Despite her achievements in social activism, Lee said there is much more work to be done to achieve social justice.

“There’s so much that needs to be attended to in today’s world such as total joblessness and homelessness and criminals, the criminal justice system, climate change, and there’s just so much that needs our attention,” Lee said. “I have no idea how to go about it. I don’t have a plan. But I’m going to ask people who are knowledgeable about these things what we should do. How can we alleviate the situation and make things better. I hope that I can be a part of getting that done.”

Lee also expressed concern about recent legislation that Gov. Greg Abbott has signed into law regarding getting rid of teaching about critical race theory in Texas schools grades K-12.

“I know the governor is not going to be there forever,” she said. “So you don’t worry about those kinds of things because it is going to change back to whatever it is he is doing now. You just hope that too much damage is not done until he is out of office. But you concentrate on what you can do. We can teach our children. We got community groups, we got teachers, libraries. We will survive because we always have.”

She also compared the education system of her generation to today’s school.

“The teachers were first rate,” she said. “In fact, when we were integrated, they took our teachers to the White schools. Because our teachers were spot on. We were taught that it was our responsibility to move things forward. We were taught that everything had to be excellent. We were educated. No half stepping. We were educated and for that I am so grateful.”

Today, incidents such as the George Floyd murder and the Black Lives matter movement made Lee realize that the work towards racial equality continues.

“I feel that the young people are saying to us enough is enough,” Lee said. “And things are going to change. And I’m sure they are. I know that the Black Lives Matter youngsters are not anarchists. They have a legitimate concern. And if people will listen, we’ll get some things done. People are saying, waiting for the violence to subside so we can go back to what’s normal. But we’re not going back to that normal. So we need to be about the business of accepting change. And I’m sure the change is going to be better for all of us. I, for one, am going to be delighted to see the change.”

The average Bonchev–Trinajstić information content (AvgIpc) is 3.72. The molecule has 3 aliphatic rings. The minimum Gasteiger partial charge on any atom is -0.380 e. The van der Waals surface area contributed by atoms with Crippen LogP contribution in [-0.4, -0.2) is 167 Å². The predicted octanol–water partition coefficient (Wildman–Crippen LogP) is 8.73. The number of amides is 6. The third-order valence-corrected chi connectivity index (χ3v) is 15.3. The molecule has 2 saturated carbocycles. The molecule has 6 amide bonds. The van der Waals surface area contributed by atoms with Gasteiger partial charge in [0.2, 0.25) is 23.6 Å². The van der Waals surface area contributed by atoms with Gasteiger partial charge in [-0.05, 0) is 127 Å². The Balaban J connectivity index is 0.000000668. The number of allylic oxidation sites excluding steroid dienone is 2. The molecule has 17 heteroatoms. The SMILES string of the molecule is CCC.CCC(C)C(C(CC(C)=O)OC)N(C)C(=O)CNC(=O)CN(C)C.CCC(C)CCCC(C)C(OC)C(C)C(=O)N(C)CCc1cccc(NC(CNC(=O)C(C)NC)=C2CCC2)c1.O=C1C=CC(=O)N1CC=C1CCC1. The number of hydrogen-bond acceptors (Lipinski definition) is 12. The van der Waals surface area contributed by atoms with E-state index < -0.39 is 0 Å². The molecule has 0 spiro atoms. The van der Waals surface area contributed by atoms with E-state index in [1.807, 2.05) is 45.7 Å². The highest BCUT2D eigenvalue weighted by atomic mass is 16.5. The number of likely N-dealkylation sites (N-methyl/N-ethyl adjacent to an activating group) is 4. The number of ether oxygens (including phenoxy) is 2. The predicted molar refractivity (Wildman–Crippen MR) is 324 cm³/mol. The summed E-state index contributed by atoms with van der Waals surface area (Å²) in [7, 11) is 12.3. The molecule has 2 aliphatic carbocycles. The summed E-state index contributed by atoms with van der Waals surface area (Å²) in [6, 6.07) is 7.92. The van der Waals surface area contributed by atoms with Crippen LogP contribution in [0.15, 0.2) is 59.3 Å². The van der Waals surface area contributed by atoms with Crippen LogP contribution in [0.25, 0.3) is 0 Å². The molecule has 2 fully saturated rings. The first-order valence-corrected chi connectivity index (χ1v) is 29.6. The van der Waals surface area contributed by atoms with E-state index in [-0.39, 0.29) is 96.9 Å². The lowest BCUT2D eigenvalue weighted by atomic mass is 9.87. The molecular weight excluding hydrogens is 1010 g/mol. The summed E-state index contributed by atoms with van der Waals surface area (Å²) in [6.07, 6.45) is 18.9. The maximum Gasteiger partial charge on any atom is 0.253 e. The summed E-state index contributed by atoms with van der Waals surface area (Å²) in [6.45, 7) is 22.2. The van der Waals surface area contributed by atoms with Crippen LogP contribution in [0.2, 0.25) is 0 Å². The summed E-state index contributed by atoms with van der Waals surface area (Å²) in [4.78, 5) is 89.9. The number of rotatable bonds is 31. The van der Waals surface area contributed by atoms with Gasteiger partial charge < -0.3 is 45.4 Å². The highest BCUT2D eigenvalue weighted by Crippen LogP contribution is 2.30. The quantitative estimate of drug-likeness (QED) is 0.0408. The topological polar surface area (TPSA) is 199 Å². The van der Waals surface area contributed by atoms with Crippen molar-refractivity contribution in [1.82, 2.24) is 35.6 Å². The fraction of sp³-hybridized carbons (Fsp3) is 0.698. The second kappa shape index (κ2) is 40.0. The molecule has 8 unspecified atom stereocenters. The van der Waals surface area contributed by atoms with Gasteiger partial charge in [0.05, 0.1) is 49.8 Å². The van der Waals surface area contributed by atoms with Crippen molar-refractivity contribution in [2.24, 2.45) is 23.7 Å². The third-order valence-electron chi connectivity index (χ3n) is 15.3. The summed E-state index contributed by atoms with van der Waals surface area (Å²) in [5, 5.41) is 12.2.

Lee said she has this message or advice to future educators and for future generations.

“To teachers, you have the minds of the young people in your hands,” Lee said. “Teach them well. Teach them the truth. In Texas, our governor’s asking us not to teach. Bless his heart. He does not realize that the truth will set us free. I don’t know what rock he has been under. I want to let him know that you got to teach the truth and heal from it. We got to heal from that because racism and all these other isms are what is making us not move forward since we were enslaved. Teachers, you are the ones to pass on to our youngsters the truth and let them take it from there. All of this can be done without animosity. All of this can be done now, not next year, or the year after. And all of us can participate. I advocate that each one teach one.”

Despite Abbott’s efforts to get rid of critical race theory in the classroom, Lee continues to educate students outside the classroom about Juneteenth.

She has published a book for elementary school students called Juneteenth: A Children’s Story. It is for grades K-5 and teaches about the history and importance of Juneteenth and helps teachers discuss this sensitive topic in the classroom.

Lee will turn 95 in October and is determined to continue to educate and fight for justice.

“I’ve told people over and over again that if people can be taught to hate, then they can be taught to love,” she said. “This is what we need to be about, loving each other, helping each other. Don’t look at me because I got Black skin. Look at me as a human being.”